Read my lips; subtitles are not substandard anymore

Good script doctors preach, “Show, don’t tell.” And the movies must be the ultimate show-don’t-tell artform. Indeed, many camera techniques in use today were developed during the silent era when there was no dialogue, only moving pictures.

Silent movies were universally understood then, from LA to Laos, a window into other cultures that closed the moment the talkies rendered movies regional.

A window opening

Maybe that window is opening once again, not through technological advances, but global cultural shifts—specifically in the English-speaking world.

While movies like Amélie and Roma have found mainstream success there, subtitled movies face challenges in reaching mainstream audiences.  Many good audiences were lost along the way – especially English-speaking audiences – often the most resistant to ‘reading’ while they watch.

In many parts of the world though there is no such problem. Audiences there grow up watching movies made in one of their region’s major languages but subtitled with another. Neither of which they speak at home but one of which they understand.

A wider view

Curiously, the window for non-English sub-titled movies that’s opening now is almost entirely due to everything else shutting down. Confined to home, English-speaking audiences watched more and were more adventurous in their viewing. Eight hours of subtitled Scandi-Noir became a badge of honor. On-set distancing also meant few movies were in production, and fewer still were released. Those audiences had to cast a wider net, and in so doing, discovered that sub-titles weren’t that bad and that many subtitled movies were good. Really good. Oscar-winning good, in fact.

And you only need to be exposed to one expertly subtitled movie to realize subtitles are not a barrier to enjoyment. They’re that window of understanding opening again, revealing stories that aren’t recycled in styles that are culturally different in both storytelling and pace. Somehow familiar, but different enough to captivate and make you forget this isn’t your native language.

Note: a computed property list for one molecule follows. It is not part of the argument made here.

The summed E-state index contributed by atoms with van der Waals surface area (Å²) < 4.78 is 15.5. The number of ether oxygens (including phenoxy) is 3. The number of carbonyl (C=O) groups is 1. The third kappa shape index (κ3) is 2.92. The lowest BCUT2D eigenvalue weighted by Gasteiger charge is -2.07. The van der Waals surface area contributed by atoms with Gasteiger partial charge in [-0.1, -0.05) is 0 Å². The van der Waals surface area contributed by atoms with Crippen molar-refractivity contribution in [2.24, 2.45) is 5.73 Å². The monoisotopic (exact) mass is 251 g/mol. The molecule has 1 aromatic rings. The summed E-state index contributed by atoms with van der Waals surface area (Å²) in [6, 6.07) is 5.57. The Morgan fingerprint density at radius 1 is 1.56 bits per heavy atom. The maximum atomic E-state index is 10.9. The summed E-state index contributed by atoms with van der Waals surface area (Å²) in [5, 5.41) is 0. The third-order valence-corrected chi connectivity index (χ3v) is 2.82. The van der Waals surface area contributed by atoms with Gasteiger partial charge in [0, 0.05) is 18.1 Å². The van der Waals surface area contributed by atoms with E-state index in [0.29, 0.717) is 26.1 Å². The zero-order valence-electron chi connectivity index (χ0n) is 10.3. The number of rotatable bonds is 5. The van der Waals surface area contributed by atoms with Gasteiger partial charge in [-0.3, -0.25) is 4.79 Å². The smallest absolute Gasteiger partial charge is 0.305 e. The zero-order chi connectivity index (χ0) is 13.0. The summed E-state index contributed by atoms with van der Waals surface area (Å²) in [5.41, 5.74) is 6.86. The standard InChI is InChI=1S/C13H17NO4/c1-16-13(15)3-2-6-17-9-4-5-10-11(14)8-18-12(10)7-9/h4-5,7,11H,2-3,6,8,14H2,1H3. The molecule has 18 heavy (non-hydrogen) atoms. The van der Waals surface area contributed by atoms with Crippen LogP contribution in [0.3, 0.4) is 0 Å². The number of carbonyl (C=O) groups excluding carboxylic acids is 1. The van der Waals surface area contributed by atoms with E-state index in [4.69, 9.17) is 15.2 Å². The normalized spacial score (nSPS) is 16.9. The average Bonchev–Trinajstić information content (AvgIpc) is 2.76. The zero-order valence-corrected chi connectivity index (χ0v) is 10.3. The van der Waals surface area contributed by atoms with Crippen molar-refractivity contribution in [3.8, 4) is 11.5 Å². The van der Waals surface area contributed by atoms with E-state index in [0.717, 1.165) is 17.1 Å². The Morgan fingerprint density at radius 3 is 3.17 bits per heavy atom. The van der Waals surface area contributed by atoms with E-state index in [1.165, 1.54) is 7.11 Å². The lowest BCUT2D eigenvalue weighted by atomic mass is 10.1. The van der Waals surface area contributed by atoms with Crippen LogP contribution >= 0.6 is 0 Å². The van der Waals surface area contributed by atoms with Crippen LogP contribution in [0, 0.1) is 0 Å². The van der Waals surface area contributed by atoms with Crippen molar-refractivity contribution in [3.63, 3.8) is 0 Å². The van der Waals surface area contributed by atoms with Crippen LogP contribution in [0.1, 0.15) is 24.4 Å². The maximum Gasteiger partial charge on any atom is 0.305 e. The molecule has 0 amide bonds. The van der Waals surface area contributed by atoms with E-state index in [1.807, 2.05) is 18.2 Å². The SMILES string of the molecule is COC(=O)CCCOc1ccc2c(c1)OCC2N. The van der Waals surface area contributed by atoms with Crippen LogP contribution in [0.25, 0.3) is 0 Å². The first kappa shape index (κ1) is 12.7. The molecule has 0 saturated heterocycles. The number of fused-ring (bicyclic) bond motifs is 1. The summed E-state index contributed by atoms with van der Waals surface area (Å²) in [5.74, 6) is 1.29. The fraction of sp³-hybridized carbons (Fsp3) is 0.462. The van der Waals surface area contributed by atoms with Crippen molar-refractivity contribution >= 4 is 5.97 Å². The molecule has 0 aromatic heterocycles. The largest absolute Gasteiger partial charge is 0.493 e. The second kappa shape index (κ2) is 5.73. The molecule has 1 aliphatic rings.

Easy on the eye

But what of the criticisms that sub-titles are hard work? In the past, there may have been some truth in that, but any old-school typographer will tell you the key to legibility is resolution and contrast: sharp black letters on a crisp white background.

For many years cinema technology couldn’t achieve that; resolutions were low, contrast poor, and reading on-screen was more work as a result. RGB pure laser projection changes all this. While it wasn’t designed to make type on-screen relaxing to read, it certainly does, and that makes a huge difference to audiences. Indeed, it’s harder to think of a clearer demonstration of RGB pure laser projection’s capabilities than a line of razor-sharp letters on a hard black background.

So for all those films, those genuinely great films that never had the recognition they deserved simply because they weren’t filmed in English, maybe their day has come, and audiences’ and cinema’s cultural horizons can widen like never before.

In any language, that’s a good thing.